Posted By RichC on September 23, 2015
As a long time advocate for long running and efficient diesel engines, I’m appalled to hear Volkswagen purposely cheated on emissions testing. I’ve been someone who has taken pride in the huge advancements diesel engine manufacturers and fuel refineries have made in the past decade (kicking and screaming) and have regularly posted stories in this regard. This scandal is indeed a major setback, not only for VW and all who’s livelihood stems from the company, but also for those of us who herald the diesel engine for passenger vehicles and light trucks/SUVs here in the U.S. One can only conclude in seeing the obvious, “what were they thinking?”
Allegedly Volkswagen created software for their TDI diesel engines used in their Beetle, Golf, Jetta and Passat models (and used in Audi’s A3) that circumvented the “rolling road” (dynamometer) testing set-ups and helped the smaller diesel engines pass ICCT and EPA CARB tests permitting them to be sold in the U.S. Volkswagen even ran ad campaign touting their “clean diesels.” All was right with the diesel world since these highly efficient (40-50 mpg) vehicles were selling well and helping to make Volkswagen the number one vehicle manufacturer in the world.
In the meantime back in 2014, West Virginia University uncovered a discrepancy in NOx emissions between their dynamometer testing and real world driving. The “road test” was producing 15 to 35 times the legal limit on their Jetta TDI test vehicle. Similar for the Passat TDI; it was producing 5 to 20 times the legal limit. In December 2014, Volkswagen duplicated the flaws and “claimed it discovered the reason” and recalled 500,000 vehicles in order to fix them with a software update. After this recall “fix” … CARB still found the vehicles were not in compliance. In May of 2015, the EPA and CARB opened an inquiry and demanded proof from VW that they solved these real-world emission issues before they would certify the new 2016 TDI models. VW gave excuses until they finally admitted that they installed a “defeat device” which “reduces the effectiveness of the emission control system.” (EPA description)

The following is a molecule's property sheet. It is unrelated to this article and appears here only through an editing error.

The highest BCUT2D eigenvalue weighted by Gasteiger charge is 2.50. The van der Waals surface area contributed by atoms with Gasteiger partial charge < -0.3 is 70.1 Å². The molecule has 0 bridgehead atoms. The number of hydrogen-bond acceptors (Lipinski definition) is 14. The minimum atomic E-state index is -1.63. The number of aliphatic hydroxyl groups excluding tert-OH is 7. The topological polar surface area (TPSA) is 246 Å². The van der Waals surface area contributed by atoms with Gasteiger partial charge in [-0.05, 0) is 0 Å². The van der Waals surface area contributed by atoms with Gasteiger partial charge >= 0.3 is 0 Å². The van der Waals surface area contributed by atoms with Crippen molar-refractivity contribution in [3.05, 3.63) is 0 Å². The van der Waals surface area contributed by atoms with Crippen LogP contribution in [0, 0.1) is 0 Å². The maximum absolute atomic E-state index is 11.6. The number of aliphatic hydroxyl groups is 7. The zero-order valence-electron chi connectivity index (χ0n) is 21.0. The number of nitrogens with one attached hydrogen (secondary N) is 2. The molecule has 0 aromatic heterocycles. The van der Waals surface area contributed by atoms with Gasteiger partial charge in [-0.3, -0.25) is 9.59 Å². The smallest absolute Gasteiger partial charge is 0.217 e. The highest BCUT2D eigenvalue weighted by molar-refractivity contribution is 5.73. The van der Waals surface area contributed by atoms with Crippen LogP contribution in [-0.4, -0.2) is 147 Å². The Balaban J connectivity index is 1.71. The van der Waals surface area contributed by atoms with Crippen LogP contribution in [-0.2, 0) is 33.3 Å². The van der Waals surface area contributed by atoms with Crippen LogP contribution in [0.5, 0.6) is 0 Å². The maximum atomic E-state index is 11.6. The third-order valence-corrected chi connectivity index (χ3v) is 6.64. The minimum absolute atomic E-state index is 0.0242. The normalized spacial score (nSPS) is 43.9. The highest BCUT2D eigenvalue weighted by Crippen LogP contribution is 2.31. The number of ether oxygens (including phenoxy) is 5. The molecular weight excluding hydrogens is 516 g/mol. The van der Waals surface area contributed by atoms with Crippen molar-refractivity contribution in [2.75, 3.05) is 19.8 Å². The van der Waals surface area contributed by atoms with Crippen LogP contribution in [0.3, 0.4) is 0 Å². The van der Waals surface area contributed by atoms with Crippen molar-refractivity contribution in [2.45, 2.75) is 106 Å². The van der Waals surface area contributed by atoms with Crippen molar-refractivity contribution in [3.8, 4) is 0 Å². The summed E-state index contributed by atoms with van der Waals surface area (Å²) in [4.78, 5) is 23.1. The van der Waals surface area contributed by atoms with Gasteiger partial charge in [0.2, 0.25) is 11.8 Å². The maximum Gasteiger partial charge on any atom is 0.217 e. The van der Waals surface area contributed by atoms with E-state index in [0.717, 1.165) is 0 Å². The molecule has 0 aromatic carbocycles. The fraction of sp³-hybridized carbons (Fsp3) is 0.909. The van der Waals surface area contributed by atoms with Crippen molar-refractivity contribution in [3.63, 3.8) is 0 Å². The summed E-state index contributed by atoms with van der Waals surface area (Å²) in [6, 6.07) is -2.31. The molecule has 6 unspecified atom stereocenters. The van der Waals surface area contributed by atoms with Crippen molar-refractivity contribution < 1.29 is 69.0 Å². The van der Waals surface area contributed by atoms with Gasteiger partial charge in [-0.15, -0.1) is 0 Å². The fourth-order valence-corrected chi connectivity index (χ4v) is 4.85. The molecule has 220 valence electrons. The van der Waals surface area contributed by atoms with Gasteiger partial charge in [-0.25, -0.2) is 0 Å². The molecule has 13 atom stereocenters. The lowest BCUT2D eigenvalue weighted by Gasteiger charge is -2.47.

Where are thing now?
So let’s be clear about this: our company was dishonest with the EPA and the California Air Resources Board, and with all of you. [I]n my German words, we’ve totally screwed up. We must fix those cars, and prevent this from ever happening again, and we have to make things right—with the government, the public, our customers, our employees, and also very importantly our dealers.
You can be sure that we will continue not only to correct this TDI issue, and to straighten things out, and to pay what we have to pay, and we will continue to work very hard to make our story in the US for the customers and dealers and employees successful. (link)
Currently, Volkswagen’s CEO, Martin Winterkorn, has apologized publically and wants to correct the problem. Many have called for his head and suspect most expect him to resign, something he said he will not do (link) UPDATE: Resigning 4/23/2015. Shareholders, employees and the many affiliated industries (1 in 9 Europeans who jobs are tied to Volkswagen) are all on pins and needles. Currently Volkswagen is setting aside $7.3 BILLION dollars to resolve the issue. Who knows what the penalties for cheating will eventually cost – with 500,000 up to 11 million vehicles seeing fines up to $40,000/car (unrealistic) and class action liability suits already gathering steam … the sky (or perhaps space?) seems to be the limit.
What does this mean for current VW TDIs and their future?
It all depends on the fix. If software alone is enough to satisfy, then the cost may be enough for Volkswagen to move forward. If every vehicle needs additional hardware, the cost will be much higher. Car owners most likely will be impacted to some degree, most likely fuel economy if it is software alone and additional maintenance if there is hardware involved – perhaps even an ongoing Diesel Exhaust Fluild (DEF or “Ad-Blue”)?
The long term impact for Volkswagen will most likely be felt for years, although we do tend to quickly forget scandals, mismanagement and bankruptcies others automakers have faced. Of bigger concern for diesel engine advocates, is that this will set back advancement of what we see as the most efficient internal combustion engine option for vehicles. Cheating aside, the emission standards in the U.S. in my opinion have been biased toward EV, hybrid and gasoline engines. The many measured pollutants determined by the EPA as acceptable based on what is realistically achievable by a gasoline powered vehicle (traditionally and the majority of U.S. cars) are not going t be the same for different fuel types. Matching gasoline number for number with a diesel, since the standards themselves were based on a gasoline internal combustion engine, is setting the curve again alternatives. Having the standards that take into account that each fuel source has pluses and minus might make for a better way to innovate.
Need information on Volkswagen TDIs? Check out the forums of the TDIClub.
This is sad … http://www.vw.com/features/clean-diesel/